Walmart ups bid for marketplace growth with new-seller promotion

Walmart's third-party marketplace is reducing commission rates for 90 days.

person looking at iPad

Walmart's Marketplace is growing. (Photo courtesy of Walmart)

To kick off 2023, Walmart’s third-party marketplace is continuing to make moves to expand the number of sellers on the platform with a savings incentive.

The news: Starting this week,Walmart Marketplace is running a Seller Savings promotion for 90 days that provides new sellers with a 25% commission rate reduction. This allows sellers to try new tools including:

  • Walmart Fulfillment Services, which allows third-party sellers to tap Walmart’s logistics network, and in turn offer two-day shipping.
  • Sponsored search advertising, which allows brands to run search ads within the Walmart Marketplace.
  • Repricer: An automated pricing tool that automatically updates prices based on other ecommerce platforms, or Walmart Marketplace.
Key quote from Manish Joneja, SVP of Walmart U.S. Marketplace and Walmart Fulfillment Services: "Our New Year’s resolution is simple: To be our customers’ number-one shopping destination and the preferred easy-to-use, low cost and profitable platform for sellers of all sizes. That’s why we’re giving new sellers an extra boost to get their products in front of our customers."

Growing the Marketplace: Walmart’s third-party marketplace has been a focus area of expansion efforts from the world’s largest retailer, and it showed results in 2022. In the company’s most recent earnings report, executives said the Marketplace’s SKU count increased by 50% to 370 million SKUs, and it onboarded 8,000 new sellers in the quarter.

Along with services such as fulfillment and advertising, Walmart said it is continuing to upgrade its experience for sellers, including introducing a faster onboarding process. In September, the company also provided access to an advertising tool that boosts products to the top of search results called Search Brand Amplifier, and provided automatic onboarding to Walmart's ad portal upon launch. In a move to grow internationally, the company opened the Marketplace to Canadian sellers.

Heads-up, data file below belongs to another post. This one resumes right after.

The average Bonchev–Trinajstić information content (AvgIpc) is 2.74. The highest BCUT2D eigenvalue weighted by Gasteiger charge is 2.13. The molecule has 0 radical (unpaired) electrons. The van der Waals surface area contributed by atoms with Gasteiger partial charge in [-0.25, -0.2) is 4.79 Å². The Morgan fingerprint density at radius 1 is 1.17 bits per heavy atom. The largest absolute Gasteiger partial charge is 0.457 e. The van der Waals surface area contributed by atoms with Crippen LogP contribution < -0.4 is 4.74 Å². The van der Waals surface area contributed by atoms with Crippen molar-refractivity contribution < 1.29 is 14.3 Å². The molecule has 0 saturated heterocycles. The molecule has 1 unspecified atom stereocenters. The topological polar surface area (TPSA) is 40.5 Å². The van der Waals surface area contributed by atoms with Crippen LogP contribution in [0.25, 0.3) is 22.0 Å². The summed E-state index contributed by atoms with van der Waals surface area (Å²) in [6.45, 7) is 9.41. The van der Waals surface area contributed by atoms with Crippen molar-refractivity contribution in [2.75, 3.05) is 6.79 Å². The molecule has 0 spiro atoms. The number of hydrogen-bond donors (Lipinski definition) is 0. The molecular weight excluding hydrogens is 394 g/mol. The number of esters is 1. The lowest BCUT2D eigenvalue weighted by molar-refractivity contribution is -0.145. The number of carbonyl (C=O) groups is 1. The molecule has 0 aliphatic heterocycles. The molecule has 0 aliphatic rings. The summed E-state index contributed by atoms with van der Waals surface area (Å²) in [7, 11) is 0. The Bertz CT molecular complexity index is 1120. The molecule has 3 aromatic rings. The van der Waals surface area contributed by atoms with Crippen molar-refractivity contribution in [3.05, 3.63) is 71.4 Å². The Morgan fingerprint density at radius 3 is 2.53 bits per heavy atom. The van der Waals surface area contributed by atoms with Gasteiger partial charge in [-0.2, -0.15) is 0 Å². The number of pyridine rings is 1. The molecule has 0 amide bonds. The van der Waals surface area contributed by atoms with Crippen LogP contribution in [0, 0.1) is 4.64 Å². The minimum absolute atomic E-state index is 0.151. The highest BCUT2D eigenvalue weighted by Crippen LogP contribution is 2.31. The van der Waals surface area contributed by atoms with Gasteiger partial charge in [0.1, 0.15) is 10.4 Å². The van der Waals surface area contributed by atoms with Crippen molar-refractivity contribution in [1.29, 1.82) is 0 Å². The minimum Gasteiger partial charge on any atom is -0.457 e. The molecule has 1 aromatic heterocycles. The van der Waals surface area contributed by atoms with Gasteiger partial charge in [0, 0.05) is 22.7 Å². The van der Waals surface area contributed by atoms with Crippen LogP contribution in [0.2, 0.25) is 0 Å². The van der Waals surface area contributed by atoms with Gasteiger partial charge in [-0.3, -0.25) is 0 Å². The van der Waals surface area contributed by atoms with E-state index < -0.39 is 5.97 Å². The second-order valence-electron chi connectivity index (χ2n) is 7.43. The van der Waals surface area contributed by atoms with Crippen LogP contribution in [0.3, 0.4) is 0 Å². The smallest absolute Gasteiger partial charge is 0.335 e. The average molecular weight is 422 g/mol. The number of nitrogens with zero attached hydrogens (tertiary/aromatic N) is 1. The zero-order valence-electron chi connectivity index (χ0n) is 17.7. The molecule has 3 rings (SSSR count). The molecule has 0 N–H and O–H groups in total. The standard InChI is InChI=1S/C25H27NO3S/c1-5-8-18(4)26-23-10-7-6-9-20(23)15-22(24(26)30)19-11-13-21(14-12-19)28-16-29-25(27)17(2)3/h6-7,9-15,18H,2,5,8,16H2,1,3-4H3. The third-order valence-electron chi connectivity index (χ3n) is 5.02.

The flywheel spins: For Walmart, the Marketplace is a key part of its bid to grow ecommerce. Adding more sellers allows the retailer to expand the assortment of items available on the platform. This helps the company offer more items that keep shoppers coming back, and keep prices down. At the same time, Walmart is working to engage more repeat customers through its Walmart+ membership program. A bigger Marketplace also bolsters the importance of advertising on Walmart ecommerce, as brands seek ways to stand out on an ever-growing platform.

“We're scaling our newer businesses and connecting them to our larger, established retail businesses, primarily by how we design digital interactions,” Walmart CEO Doug McMillon told analysts on the earnings call. “One example is how our growth in ecommerce, especially the marketplace, fuels our ad business. More items and sellers drive GMV and improved customer satisfaction. And it also drives success in advertising. They're mutually reinforcing.”

What it means for marketplaces: Any discussion of third-party marketplaces would be incomplete without mention of Amazon, which pioneered the model and continues to operate a juggernaut through its Fulfillment by Amazon program. However, Walmart's emergence is one of the clearer signals that sellers are increasingly looking to have a presence across multiple marketplaces. Increasingly, ecommerce platforms are marketing to sellers, just as they are to consumers.

Subscribe to The Current Newsletter

Trending in Economy


'There's a lot of ways to frame value'

Campbell Soup Company CEO Mark Clouse offered thoughts on messaging amid inflationary shifts in consumer behavior.

campbell soup cans on the shelf
Photo by Kelly Common on Unsplash

After months of elevated inflation and interest rate hikes that have the potential to cool demand, consumers are showing more signs of shifting behavior.

It’s showing up in retail sales data, but there’s also evidence in the observations of the brands responsible for grocery store staples.

Keep reading...Show less

Latest from Economy